Published on March 18, 2021 by Sean Flynt  
Stephen Chew
Stephen Chew

Samford University psychology professor Stephen Chew shared his research specialty for a virtual conference presentation in February. The biennial Devising 21st Century Breaking New Ground conference, hosted by Brazil’s Pontifical Catholic University of Paraná (PUCPR,) was focused overall on the challenges of digital education–a timely topic as educators worldwide suddenly have few options other than online teaching.

“It was a truly international conference, with speakers from Canada, the U.S., Italy, and, of course, Brazil,” Chew said. That presented some learning challenges of its own, but Samford world languages and cultures professor Mike Ledgerwood provided translations for Chew’s presentations at the conference. Chew presented a workshop on managing cognitive load in online education, and a roundtable discussion on adapting to challenges in the teaching and learning process.

Chew has worked to support teachers and students engaged in remote learning since the early days of the COVID-19 lockdown in the U.S. In July, 2020, he introduced a new video that builds on the extensive public resources he has created to help improve learning and teaching. How to Learn in Pandemic Times offers reassurance that although education has looked different in the last year, the way humans learn does not.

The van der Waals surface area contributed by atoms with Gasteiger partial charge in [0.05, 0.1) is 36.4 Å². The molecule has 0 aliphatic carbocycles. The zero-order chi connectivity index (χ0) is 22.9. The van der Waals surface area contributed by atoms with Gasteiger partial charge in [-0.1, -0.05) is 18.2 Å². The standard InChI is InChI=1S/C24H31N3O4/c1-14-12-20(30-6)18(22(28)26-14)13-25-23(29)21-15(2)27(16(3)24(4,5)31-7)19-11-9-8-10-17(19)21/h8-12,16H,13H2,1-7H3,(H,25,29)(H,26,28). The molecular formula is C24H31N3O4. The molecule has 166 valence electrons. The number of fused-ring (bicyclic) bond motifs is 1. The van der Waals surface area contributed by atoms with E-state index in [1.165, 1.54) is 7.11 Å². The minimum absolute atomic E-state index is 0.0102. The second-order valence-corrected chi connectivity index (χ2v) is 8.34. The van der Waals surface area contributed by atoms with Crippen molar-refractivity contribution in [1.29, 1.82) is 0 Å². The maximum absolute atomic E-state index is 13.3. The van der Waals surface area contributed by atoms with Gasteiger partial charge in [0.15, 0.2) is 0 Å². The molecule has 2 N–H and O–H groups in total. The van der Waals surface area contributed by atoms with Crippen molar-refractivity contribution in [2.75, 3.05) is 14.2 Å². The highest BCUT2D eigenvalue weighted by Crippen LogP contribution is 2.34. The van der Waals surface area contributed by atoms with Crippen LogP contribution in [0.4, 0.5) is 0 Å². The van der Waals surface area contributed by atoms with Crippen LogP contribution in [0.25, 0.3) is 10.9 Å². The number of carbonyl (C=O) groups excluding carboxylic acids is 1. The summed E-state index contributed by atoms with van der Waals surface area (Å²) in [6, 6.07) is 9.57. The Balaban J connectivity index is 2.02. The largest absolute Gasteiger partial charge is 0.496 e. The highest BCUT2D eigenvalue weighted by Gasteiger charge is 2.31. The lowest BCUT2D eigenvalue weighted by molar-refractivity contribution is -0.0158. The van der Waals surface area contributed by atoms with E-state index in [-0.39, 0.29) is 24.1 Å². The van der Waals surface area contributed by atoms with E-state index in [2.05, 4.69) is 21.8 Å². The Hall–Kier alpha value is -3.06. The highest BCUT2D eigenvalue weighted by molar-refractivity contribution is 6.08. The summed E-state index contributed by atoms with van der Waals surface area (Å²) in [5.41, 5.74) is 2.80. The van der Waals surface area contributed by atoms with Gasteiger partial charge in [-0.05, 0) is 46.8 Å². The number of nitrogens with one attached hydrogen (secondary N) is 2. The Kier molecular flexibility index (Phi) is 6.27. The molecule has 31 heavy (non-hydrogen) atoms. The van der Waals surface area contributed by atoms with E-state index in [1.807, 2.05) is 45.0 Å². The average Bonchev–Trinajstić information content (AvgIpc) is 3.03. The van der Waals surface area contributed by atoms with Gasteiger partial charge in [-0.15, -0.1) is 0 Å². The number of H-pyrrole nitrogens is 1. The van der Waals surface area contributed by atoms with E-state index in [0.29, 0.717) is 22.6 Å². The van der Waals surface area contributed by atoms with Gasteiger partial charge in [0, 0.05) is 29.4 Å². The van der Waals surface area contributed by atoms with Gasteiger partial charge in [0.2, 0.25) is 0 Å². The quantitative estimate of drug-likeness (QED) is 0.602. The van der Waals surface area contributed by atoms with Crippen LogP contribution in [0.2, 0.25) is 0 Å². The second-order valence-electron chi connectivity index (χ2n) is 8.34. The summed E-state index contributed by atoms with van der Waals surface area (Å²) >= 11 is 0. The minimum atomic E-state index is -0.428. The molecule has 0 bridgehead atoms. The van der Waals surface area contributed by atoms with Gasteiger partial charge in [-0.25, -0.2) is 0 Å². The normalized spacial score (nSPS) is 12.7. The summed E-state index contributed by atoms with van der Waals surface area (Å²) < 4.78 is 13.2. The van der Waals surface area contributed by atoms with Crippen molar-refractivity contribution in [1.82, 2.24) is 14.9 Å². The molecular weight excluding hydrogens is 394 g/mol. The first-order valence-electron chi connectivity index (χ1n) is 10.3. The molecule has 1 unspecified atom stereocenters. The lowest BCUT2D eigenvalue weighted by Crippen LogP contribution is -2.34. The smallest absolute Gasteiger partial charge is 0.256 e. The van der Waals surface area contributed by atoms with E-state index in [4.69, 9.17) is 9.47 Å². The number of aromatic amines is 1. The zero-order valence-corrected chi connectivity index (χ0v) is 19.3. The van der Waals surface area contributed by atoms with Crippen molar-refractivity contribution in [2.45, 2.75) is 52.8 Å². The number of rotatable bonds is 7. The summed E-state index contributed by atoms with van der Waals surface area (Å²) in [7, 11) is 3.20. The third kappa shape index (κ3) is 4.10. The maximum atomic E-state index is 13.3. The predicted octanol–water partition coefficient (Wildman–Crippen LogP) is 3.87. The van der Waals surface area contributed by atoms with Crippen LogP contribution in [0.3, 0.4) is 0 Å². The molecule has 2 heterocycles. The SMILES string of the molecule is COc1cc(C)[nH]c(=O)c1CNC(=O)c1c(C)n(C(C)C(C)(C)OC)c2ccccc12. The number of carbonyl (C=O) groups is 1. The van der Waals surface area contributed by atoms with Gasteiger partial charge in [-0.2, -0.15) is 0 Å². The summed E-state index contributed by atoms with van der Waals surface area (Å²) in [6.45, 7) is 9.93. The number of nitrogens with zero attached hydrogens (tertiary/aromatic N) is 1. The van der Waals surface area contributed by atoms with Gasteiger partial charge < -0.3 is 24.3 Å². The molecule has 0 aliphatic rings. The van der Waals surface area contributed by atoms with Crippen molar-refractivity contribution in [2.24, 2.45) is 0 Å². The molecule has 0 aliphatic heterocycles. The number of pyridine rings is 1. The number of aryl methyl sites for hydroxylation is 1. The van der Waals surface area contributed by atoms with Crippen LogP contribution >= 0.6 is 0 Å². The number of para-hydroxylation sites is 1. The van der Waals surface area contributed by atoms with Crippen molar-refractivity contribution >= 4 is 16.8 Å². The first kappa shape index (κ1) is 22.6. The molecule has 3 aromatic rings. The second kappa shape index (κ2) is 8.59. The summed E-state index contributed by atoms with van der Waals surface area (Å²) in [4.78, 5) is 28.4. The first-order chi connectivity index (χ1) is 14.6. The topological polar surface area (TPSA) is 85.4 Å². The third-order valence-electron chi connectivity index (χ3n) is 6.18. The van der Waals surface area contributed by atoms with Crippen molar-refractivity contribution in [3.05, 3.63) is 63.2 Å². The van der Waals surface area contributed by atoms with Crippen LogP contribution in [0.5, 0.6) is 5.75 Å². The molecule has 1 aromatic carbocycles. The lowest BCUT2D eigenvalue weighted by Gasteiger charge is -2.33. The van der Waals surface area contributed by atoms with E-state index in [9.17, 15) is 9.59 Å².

Chew is one of the nation’s most celebrated psychology professors and currently serves as chair of the National Institute on the Teaching of Psychology. His many honors include the American Psychology Foundation’s (APF) Charles L. Brewer Distinguished Teaching of Psychology Award, the Society for the Teaching of Psychology’s Robert S. Daniel Teaching Excellence Award, Distinguished Member status in Psi Chi, the International Honor Society in Psychology, the Carnegie Foundation for the Advancement of Teaching’s state and U.S. Professor of the Year honors and Samford’s Buchanan Teaching award. He also has served as a Carnegie Scholar and Fellow of the American Psychological Association.